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Cruise lines’ stocks fall after Fed rate hike raises concerns about debt, recession


People go out to see Carnival Cruise Line’s new Mardi Gras ship as it departs on its maiden voyage, a seven-day cruise to the Caribbean from Port Canaveral, Florida on July 31, 2021.

Paul Hennessy | Anadolu Agency | beautiful pictures

Shares of Carnival, Norway and Royal Caribbean fell this week after the Federal Reserve again rate increasehas raised worries about the huge debt of travel companies and their resilience in a broader economic downturn.

The drop in travel stocks comes as the industry struggles to recover from the pandemic, with bookings rising after The US Centers for Disease Control and Prevention has removed Covid-19 guidance from ships.

“There’s a lot of one step forward, one step back,” said Truist analyst Patrick Scholes. He also noted that cruise companies are heavily indebted while their ships are moored during the pandemic.

As of September 1, Truist estimates that Carnival is holding $35 billion in debt, Royal Caribbean has $25 billion, and Norway has $14 billion in debt. Correspondingly, the value of companies on the stock market is about $11.01 billion, $11.18 billion, and $5.61 billion.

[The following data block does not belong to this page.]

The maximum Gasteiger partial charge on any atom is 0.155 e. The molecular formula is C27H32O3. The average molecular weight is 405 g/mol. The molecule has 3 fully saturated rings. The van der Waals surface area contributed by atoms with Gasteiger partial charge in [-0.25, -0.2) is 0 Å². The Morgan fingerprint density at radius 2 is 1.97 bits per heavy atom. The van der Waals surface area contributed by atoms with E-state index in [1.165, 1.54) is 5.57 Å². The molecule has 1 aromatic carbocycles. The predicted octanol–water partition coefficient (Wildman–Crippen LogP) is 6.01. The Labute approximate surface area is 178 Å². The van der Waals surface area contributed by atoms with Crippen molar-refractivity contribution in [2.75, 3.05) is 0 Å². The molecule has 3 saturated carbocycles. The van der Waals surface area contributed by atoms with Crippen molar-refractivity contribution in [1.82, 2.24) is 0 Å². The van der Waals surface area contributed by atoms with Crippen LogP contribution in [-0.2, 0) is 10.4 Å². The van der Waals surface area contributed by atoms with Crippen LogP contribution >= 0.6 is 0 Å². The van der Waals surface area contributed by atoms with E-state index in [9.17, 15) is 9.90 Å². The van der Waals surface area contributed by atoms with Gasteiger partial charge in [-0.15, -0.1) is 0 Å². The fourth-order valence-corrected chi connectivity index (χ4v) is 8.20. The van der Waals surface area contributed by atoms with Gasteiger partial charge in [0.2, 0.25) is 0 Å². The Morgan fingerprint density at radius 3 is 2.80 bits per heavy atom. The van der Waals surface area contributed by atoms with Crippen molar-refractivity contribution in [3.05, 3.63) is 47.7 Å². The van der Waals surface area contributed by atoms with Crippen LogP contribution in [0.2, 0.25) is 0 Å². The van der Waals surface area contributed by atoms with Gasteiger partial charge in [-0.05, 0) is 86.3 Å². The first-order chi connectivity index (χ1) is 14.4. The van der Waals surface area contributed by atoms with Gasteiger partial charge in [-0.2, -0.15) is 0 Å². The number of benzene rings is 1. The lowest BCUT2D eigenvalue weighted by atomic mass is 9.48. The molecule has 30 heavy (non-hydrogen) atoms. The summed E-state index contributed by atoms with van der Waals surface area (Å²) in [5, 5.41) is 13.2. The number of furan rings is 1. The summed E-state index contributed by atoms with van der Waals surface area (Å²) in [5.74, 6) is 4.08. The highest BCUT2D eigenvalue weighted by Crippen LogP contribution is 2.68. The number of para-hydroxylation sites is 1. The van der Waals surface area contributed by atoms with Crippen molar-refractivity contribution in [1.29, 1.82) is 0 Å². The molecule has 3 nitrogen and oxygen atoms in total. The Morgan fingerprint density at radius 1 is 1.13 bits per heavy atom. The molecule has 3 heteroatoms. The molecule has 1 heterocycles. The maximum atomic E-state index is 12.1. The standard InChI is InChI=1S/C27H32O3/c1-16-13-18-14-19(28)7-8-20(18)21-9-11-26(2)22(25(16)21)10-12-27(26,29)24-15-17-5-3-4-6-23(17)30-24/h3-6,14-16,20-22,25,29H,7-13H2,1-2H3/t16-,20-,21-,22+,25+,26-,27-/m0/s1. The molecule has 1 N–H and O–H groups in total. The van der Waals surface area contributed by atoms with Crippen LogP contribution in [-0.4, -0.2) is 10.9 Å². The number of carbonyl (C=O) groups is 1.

The drop comes in a broader market sell-off, as the three major indexes have beaten since Wednesday’s Fed decision.

Norwegian, Carnival and Royal Caribbean did not respond to requests for comment.

“In my opinion, the reason stocks fell sharply on Wednesday is because you fear that companies will have to pay more for their debt,” said Deutsche Bank analyst Chris Woronka. . Losing companies persisted throughout the week.

At the same time, Woronka said its revenue may not recover as strongly in a broader economic downturn if people spend less on entertainment.

On Thursday, Bloomberg reported that Royal Caribbean will use high-yield corporate bonds, or “junk bonds,” to help refinance $2 billion in debt due next year.

There are still some Investors were optimistic on debt-laden cruises. Earlier this month, Stifel analyst Steven Wieczynski reiterated the buy rating for Norwegians, noting that cruise bookings have increased, particularly for luxury lines serving high-income customers. higher input.

Scholes says Norwegian has the best location with a high percentage of luxury options. But between high interest costs and still-recovering revenue, he said there is no travel agency that hasn’t “got out of the woods”.

Shares of Carnival are down about 55% this year, while shares of Norway are down about 35% and Royal Caribbean are down about 43%.



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